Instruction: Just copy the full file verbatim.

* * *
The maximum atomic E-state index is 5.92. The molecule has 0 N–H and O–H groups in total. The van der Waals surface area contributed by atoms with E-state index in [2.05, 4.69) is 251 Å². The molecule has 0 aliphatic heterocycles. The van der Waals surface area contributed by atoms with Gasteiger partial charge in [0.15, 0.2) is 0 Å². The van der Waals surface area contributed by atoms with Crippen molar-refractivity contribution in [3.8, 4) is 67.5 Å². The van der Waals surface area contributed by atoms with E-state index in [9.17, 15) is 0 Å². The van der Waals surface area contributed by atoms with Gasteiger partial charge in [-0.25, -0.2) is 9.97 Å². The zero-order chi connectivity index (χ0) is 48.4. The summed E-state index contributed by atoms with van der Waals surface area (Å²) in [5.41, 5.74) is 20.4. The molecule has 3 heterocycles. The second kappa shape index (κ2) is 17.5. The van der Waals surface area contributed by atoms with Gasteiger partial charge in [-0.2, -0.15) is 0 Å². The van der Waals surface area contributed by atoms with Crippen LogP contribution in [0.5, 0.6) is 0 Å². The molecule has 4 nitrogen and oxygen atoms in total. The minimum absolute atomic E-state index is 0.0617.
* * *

The maximum atomic E-state index is 5.92. The molecule has 0 N–H and O–H groups in total. The van der Waals surface area contributed by atoms with E-state index in [2.05, 4.69) is 251 Å². The molecule has 0 aliphatic heterocycles. The van der Waals surface area contributed by atoms with Gasteiger partial charge in [0.15, 0.2) is 0 Å². The van der Waals surface area contributed by atoms with Crippen molar-refractivity contribution in [3.8, 4) is 67.5 Å². The van der Waals surface area contributed by atoms with E-state index in [9.17, 15) is 0 Å². The van der Waals surface area contributed by atoms with Gasteiger partial charge in [-0.25, -0.2) is 9.97 Å². The zero-order chi connectivity index (χ0) is 48.4. The summed E-state index contributed by atoms with van der Waals surface area (Å²) in [5.41, 5.74) is 20.4. The molecule has 3 heterocycles. The second kappa shape index (κ2) is 17.5. The van der Waals surface area contributed by atoms with Gasteiger partial charge in [-0.2, -0.15) is 0 Å². The van der Waals surface area contributed by atoms with Crippen LogP contribution in [0.5, 0.6) is 0 Å². The molecule has 4 nitrogen and oxygen atoms in total. The minimum absolute atomic E-state index is 0.0617.